M.S. in Computational Math
Why Computational Mathematics?
Many students with strong mathematical skills who possess only an undergraduate degree have difficulty finding a career that makes good use of their skills. The Computational Mathematics program at Duquesne University introduces students to various real-world applications of mathematics, trains students in computational techniques, and grounds them in statistical methods. Many employers and graduate programs in applied mathematics and statistics find this interdisciplinary mix of three key STEM (science, technology, engineering, and mathematics) skills very appealing.
Computational Mathematics in Pittsburgh
Pittsburgh is a regional hub in areas including finance, healthcare, transportation, and sports. All of these fields need employees with the types of knowledge and skills that graduates of Duquesne's Computational Mathematics program possess. A few of the better-known Pittsburgh-area employers who have hired Computational Mathematics students and graduates for internships or as full-time employees include Bayer, BNY Mellon, FedEx Ground, Management Sciences Associates, the Pittsburgh Pirates, and PNC.
Pittsburgh is also an education hub. Duquesne's proximity to other major educational institutions benefits the research of some of our faculty members, which in turn informs their work with students in the Computational Mathematics program. In addition, several of our graduates have found it convenient to stay in Pittsburgh as they have gone on to earn a Ph.D. in applied mathematics or statistics at Carnegie Mellon or the University of Pittsburgh.
Computational Mathematics at Duquesne
A key element of the Computational Mathematics M.S. program at Duquesne - and one that few if any other similar programs have - is the requirement that graduates be knowledgeable in three distinct disciplines: applied mathematics, computer science, and statistics. As noted above, this interdisciplinary mix has been highly attractive to employers.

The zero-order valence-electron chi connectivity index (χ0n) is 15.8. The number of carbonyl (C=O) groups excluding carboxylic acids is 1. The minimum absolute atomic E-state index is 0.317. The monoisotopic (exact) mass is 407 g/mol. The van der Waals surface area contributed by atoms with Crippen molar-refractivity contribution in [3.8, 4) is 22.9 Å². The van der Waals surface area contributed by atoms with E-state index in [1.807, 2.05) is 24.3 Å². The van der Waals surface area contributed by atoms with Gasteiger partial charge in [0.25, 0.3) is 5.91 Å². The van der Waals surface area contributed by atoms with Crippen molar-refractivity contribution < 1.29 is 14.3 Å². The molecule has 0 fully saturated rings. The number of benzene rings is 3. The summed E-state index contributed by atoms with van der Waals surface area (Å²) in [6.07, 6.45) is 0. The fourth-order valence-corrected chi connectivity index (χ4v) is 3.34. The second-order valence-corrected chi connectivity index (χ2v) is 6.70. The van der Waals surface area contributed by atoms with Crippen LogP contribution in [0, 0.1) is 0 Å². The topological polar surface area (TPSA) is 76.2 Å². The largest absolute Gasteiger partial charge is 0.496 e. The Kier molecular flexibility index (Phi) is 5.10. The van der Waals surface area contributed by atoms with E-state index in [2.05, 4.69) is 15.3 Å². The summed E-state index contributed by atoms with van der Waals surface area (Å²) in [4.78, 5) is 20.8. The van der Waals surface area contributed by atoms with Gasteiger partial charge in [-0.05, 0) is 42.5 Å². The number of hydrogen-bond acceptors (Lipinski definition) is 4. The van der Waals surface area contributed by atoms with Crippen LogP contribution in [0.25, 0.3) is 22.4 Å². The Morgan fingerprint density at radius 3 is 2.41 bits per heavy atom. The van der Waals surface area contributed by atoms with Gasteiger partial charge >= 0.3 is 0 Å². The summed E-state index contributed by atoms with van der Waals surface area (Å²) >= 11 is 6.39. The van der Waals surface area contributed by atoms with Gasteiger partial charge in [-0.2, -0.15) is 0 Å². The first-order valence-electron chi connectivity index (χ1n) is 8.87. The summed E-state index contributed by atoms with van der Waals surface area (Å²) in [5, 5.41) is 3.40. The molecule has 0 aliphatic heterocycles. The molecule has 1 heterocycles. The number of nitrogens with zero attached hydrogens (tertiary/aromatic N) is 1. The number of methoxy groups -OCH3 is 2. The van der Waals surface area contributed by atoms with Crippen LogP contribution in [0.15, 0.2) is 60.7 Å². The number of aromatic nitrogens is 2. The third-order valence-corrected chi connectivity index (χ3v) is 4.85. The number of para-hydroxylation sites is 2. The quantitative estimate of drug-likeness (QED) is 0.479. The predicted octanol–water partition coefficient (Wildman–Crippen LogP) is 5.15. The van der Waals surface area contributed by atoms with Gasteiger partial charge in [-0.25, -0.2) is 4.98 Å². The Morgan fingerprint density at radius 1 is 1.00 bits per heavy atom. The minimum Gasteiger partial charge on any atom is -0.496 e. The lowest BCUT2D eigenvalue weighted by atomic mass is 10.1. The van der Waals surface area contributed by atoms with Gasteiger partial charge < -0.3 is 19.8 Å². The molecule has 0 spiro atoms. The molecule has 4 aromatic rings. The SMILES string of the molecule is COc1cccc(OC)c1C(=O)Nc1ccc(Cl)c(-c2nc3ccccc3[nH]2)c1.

Unlike some M.S. programs that are small parts of large Ph.D. - granting departments, Duquesne's Computational Mathematics class sizes are small and faculty members are accessible. On the other hand, unlike some programs at smaller institutions, a number of our Computational Mathematics faculty members have active research programs that enliven their courses and provide opportunities for student participation.
Students also have access to key software packages that span the program's disciplines, including SAS, R, JMP, SPSS, Maple, MATLAB, and Visual Studio.
Another Duquesne advantage is that the program is designed with full-time employees in mind. All core courses and the bulk of the elective offerings are offered at times of day when full-time employees can typically attend. Yet another Duquesne distinctive is our membership in a local consortium that allows our students to cross-register for courses at other nearby educational institutions, including Carnegie Mellon and the University of Pittsburgh. This provides a wide range of potential electives to our Computational Mathematics students.
Careers for Duquesne's Computational Mathematics Graduates
Many of our graduates enjoy careers in data analytics, employing their mathematical, statistical, and computational training in order to draw reasoned conclusions from large and complex data sets. A number of other students have utilized the Computational Mathematics program as preparation for earning a Ph.D. in applied mathematics or statistics and are now employed at educational institutions including the Albert Einstein College of Medicine, Clemson University, and California University of Pennsylvania. Other graduates have found that their M.S. degree has been sufficient to obtain full-time employment in universities, teaching undergraduate courses or supporting research programs. Other potential career paths include analytical support roles in scientific and engineering environments, transportation planning, and logistics.
Visit MS in Computational Mathematics
Questions or to arrange a visit, contact:
Dr John Fleming, Graduate Director and Professor of Computer Science